'Both we and the Danish Medicines Agency have to respond to reports of possible serious side-effects, both from Denmark and other European countries,' the director of the Danish Health Authority, Soren Brostrom, said in a statement. 

EU regulators on January 30 approved the AstraZeneca vaccine, saying it was effective and safe to use. 

Adverse reactions seen in trials were short-lived for the most part and blood clotting issues were not reported. 

An AstraZeneca spokeswoman told MailOnline: 'We're aware of the statement made today by Sundhedsstyrelsen [the Danish health authority] that they are currently investigating potential adverse events related to vaccination against COVID-19.

'Patient Safety is the highest priority for AstraZeneca. Regulators have clear and stringent efficacy and safety standards for the approval of any new medicine, and that includes COVID-19 Vaccine AstraZeneca.

'The safety of the vaccine has been extensively studied in Phase III clinical trials and Peer-reviewed data confirms the vaccine is generally well tolerated.'

The investigation by the EU comes after a humiliating U-turn by European leaders who have given their backing to the vaccine after claiming it was ineffective at the height of their row with the vaccine-maker and Britain in January.  

During the ongoing row, the EU has furiously blamed Britain for its woeful vaccine rollout, blocked doses from leaving to Australia and begged the USA to give them its surplus doses.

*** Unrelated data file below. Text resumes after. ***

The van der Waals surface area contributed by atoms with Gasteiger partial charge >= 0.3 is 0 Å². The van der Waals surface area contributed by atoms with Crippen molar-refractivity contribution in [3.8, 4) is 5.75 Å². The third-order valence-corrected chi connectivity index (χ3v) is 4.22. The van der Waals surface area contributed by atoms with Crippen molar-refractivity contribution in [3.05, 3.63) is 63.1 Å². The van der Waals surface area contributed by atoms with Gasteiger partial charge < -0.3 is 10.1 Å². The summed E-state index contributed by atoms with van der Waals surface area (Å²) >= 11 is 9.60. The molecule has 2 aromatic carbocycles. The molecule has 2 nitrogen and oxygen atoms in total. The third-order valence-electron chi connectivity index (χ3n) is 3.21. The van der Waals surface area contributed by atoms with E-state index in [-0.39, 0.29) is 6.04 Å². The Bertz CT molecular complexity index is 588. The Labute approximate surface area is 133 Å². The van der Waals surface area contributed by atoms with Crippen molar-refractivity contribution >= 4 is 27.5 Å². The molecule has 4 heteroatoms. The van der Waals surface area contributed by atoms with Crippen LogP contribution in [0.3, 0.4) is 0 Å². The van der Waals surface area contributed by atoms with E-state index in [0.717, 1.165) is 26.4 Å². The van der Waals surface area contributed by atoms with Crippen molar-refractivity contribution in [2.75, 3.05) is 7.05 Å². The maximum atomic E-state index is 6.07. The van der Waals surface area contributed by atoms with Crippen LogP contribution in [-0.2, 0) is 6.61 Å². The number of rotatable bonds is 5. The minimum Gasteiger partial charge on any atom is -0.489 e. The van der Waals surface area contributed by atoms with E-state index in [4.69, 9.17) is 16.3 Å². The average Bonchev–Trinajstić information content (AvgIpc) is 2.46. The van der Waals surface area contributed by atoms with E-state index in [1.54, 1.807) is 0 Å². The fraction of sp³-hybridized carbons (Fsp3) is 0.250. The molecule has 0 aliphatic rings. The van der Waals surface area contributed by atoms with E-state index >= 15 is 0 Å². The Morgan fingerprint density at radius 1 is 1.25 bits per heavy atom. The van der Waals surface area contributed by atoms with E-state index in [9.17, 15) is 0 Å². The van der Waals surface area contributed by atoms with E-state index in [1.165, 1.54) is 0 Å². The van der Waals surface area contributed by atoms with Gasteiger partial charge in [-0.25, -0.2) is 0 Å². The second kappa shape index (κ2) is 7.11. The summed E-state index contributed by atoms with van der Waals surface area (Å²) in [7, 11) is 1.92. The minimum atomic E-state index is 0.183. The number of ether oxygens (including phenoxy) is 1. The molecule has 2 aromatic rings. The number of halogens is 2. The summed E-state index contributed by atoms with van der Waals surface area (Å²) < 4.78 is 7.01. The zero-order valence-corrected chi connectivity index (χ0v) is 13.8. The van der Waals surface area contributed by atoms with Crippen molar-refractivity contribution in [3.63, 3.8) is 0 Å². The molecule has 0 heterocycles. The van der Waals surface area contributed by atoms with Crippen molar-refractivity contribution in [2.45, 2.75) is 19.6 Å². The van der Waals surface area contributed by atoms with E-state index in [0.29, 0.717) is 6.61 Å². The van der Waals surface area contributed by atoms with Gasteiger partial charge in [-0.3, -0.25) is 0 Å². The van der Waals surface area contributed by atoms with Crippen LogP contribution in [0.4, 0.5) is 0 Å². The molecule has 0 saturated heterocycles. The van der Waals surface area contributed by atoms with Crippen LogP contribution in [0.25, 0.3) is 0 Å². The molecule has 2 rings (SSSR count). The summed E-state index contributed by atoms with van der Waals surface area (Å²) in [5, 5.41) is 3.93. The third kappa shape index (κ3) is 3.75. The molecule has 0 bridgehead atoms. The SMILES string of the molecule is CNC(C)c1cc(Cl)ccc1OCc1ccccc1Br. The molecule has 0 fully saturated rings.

Last week, Italy stood at the European vanguard as it embargoed 250,000 doses which were destined for Sydney.  

The agency confirmed it had received two reports 'in a temporal connection' with a vaccine from the same batch in the district clinic of Zwettl, Lower Austria, but said the suspension was a precautionary measure. Picture: File image

The agency confirmed it had received two reports 'in a temporal connection' with a vaccine from the same batch in the district clinic of Zwettl, Lower Austria, but said the suspension was a precautionary measure. Picture: File image

The move raised eyebrows Down Under, as Australia's finance minister Simon Birmingham said it is 'a reminder of the desperation that exists in other parts of the world, compared with the very good position we found ourselves in here'. 

'We are obviously disappointed and frustrated by this decision,' he added.

Over the weekend, it was reported that the EU had gone cap in hand to Washington to beg them to provide some of their surplus AstraZeneca.

It's a humiliating U-turn for Brussels whose leaders had wildly claimed that the AstraZeneca vaccine was ineffective earlier this year.

Emmanuel Macron was accused of anti-vax propaganda when he claimed the jab was only 'quasi-effective' for elderly patients.

French PM Jean Castex has since endorsed the vaccine, saying it is just as effective as any other approved in the EU. 

Austria, Estonia, Lithuania, Luxembourg and Latvia have all suspended of AstraZeneca jabs while they wait for the full findings of the investigation by PRAC.

Yesterday's ruling by the EMA was based on PRAC's preliminary findings.